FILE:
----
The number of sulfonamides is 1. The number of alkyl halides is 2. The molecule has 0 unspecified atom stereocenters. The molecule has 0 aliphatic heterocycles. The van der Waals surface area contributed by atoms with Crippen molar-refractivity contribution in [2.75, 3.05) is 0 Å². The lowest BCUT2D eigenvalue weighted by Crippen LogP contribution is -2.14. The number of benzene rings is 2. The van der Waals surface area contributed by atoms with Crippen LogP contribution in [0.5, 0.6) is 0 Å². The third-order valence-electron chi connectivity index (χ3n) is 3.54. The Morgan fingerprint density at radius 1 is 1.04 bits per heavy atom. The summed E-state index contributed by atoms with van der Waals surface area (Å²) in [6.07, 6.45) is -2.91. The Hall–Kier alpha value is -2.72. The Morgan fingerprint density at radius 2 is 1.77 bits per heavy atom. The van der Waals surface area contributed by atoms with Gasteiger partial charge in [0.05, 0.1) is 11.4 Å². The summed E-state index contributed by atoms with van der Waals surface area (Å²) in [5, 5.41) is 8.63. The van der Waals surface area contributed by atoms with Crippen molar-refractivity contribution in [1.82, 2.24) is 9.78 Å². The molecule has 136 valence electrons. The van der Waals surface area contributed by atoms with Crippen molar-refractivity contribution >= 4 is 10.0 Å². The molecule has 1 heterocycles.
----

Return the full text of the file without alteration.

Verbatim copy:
The number of sulfonamides is 1. The number of alkyl halides is 2. The molecule has 0 unspecified atom stereocenters. The molecule has 0 aliphatic heterocycles. The van der Waals surface area contributed by atoms with Crippen molar-refractivity contribution in [2.75, 3.05) is 0 Å². The lowest BCUT2D eigenvalue weighted by Crippen LogP contribution is -2.14. The number of benzene rings is 2. The van der Waals surface area contributed by atoms with Crippen LogP contribution in [0.5, 0.6) is 0 Å². The third-order valence-electron chi connectivity index (χ3n) is 3.54. The Morgan fingerprint density at radius 1 is 1.04 bits per heavy atom. The summed E-state index contributed by atoms with van der Waals surface area (Å²) in [6.07, 6.45) is -2.91. The Hall–Kier alpha value is -2.72. The Morgan fingerprint density at radius 2 is 1.77 bits per heavy atom. The van der Waals surface area contributed by atoms with Gasteiger partial charge in [0.05, 0.1) is 11.4 Å². The summed E-state index contributed by atoms with van der Waals surface area (Å²) in [5, 5.41) is 8.63. The van der Waals surface area contributed by atoms with Crippen molar-refractivity contribution in [1.82, 2.24) is 9.78 Å². The molecule has 136 valence electrons. The van der Waals surface area contributed by atoms with Crippen molar-refractivity contribution >= 4 is 10.0 Å². The molecule has 1 heterocycles.